Head and Neck Cancer
Head and neck cancers occur when cancerous cells develop in the head and neck area, including the mouth, throat, and nasal cavity. Usually, cancers of the head and neck begin in the moist lining of mucosal surfaces or the tissue lining of organs with hollow openings. Head and neck cancers are identified in the following areas:
- Oral Cavity: Comprised of the lips, the inside layer of the lips and cheeks, the front portion of the tongue, the areas above and below the tongue, the gums, and the space behind the wisdom teeth.
- Nasal Cavity: Includes the hollow area within the nose.
- Paranasal Sinuses: Includes the open spaces within the bones around the nose.
- Lymph Nodes: Enlarged lymph nodes in the neck area can sometimes be the first sign of head and neck cancers.
- Larynx: Known as the “voice box,” the larynx is the passageway that aids in breathing, swallowing, and speaking.
- Pharynx: The pharynx is the tube that connects the nose to the esophagus. It has three parts: nasopharynx (behind the nose), oropharynx (middle of the pharynx, including soft palate, base of tongue, and tonsils), and hypopharynx (bottom of the pharynx).
- Salivary Glands: These are the saliva-producing glands, in the mouth’s bottom and near the jawbone.
- While statistics are not available for all head and neck cancer types, 51,540 people in the U.S. in 2018 are expected to be diagnosed with oral cavity/pharynx cancer and 13,150 with larynx cancer, with 10,030 and 3,710 deaths respectively.
- In Texas in 2018, 3,283 people are expected to be diagnosed with oral cavity/pharynx cancer and 980 with larynx cancer, resulting in 765 deaths and 310 deaths, respectively.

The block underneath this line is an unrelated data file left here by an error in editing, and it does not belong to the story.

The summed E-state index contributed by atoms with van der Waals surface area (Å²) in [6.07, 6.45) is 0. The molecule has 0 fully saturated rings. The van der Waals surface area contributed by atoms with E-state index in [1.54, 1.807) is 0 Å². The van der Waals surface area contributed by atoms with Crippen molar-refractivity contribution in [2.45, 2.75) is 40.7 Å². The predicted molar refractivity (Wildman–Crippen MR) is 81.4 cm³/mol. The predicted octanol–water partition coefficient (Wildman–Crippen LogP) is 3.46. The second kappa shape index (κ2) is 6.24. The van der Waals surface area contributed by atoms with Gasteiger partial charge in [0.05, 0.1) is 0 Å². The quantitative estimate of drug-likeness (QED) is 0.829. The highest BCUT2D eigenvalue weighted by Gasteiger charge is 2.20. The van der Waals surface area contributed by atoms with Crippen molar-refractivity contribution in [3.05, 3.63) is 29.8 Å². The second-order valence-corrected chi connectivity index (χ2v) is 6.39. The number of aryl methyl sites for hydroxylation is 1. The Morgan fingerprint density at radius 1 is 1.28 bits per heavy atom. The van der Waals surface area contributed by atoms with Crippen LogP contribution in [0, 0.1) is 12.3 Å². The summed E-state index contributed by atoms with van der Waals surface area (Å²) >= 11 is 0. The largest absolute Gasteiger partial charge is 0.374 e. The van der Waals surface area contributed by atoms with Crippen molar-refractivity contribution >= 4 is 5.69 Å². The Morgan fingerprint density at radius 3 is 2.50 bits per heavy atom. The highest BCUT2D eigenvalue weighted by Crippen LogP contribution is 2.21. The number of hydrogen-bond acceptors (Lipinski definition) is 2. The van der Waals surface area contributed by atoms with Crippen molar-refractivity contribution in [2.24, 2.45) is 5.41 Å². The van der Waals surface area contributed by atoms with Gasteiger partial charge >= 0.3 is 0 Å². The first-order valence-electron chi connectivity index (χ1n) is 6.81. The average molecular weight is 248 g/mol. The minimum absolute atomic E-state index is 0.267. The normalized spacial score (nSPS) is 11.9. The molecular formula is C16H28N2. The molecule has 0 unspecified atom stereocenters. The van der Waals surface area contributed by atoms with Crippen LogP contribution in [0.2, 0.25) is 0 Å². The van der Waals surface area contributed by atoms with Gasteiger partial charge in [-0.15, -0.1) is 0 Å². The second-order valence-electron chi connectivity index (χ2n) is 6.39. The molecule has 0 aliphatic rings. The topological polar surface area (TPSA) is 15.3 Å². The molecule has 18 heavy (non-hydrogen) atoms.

- Head and neck cancers comprise about 3 percent of U.S. cancer cases, and develop more frequently in men than women.
- About 75 percent of cases of head and neck cancers are associated with the use of tobacco and alcohol.
- Age: Adults over the age of 40 are more likely to face a head and neck cancer diagnosis.
- Gender: Men are at least twice as likely to develop head and neck cancers as women.
- HPV Infection: The human papillomavirus (HPV) increases risk for some forms of head and neck cancers and causes about two-thirds of oropharyngeal cancers.
- Radiation: Exposure to the head and neck from X-rays or radiation treatment can increase risk.
- Tobacco: Tobacco use increases risk for all head and neck cancers, especially for those of the oral cavity, hypopharynx, oropharynx, and larynx.
- Alcohol: Those who consume alcohol face a greater risk of head and neck cancers.
- Epstein-Barr Virus Infection: Epstein-Barr virus infection increases risk of nasopharyngeal and salivary gland cancer.
- Health Conditions: Gastroesophageal reflux disease (GERD), laryngopharyngeal reflux disease (LPRD), graft-versus-host disease (GVHD), or compromised immune systems may also increase the risk of head and neck cancers.
- Lifestyle Factors: Occupational exposure to wood dust, poor oral health, poor nutrition, and consumption of paan, preserved or salted foods are associated with head and neck cancer.
It is important to consult a physician if any symptoms are experienced on a persistent basis.
- Change in voice or hoarseness
- Pain in the throat, mouth, ear, face, upper teeth, chin, jaw, or neck area
- Swelling of the jaw, eyes, or chin
- Lumps, bumps, or masses
- Ringing of ears
- Double vision
- White or red patch in mouth
- Nasal discharge, obstruction, or persistent congestion
- Face muscle numbness or paralysis
- Persistent headaches
- Unexplained weight loss
- Ear infection or sinus infections resistant to treatment
- Bleeding of the mouth or nose
- Trouble swallowing, chewing, moving jaw or tongue, hearing, breathing, speaking, or with dentures or loose teeth
- Foul breath
- Chronic sore throat or blocked sinuses
Treatment options vary depending on how advanced the cancer is and if it has spread to other parts of the body. Physicians will determine the most appropriate treatment options for each patient, including surgery, radiation therapy, proton therapy, targeted therapy, immunotherapy, and chemotherapy. A combination may be used for the best chance of disease control.
Sources: American Cancer Society, American Society of Clinical Oncology, National Cancer Institute, and Texas Cancer Registry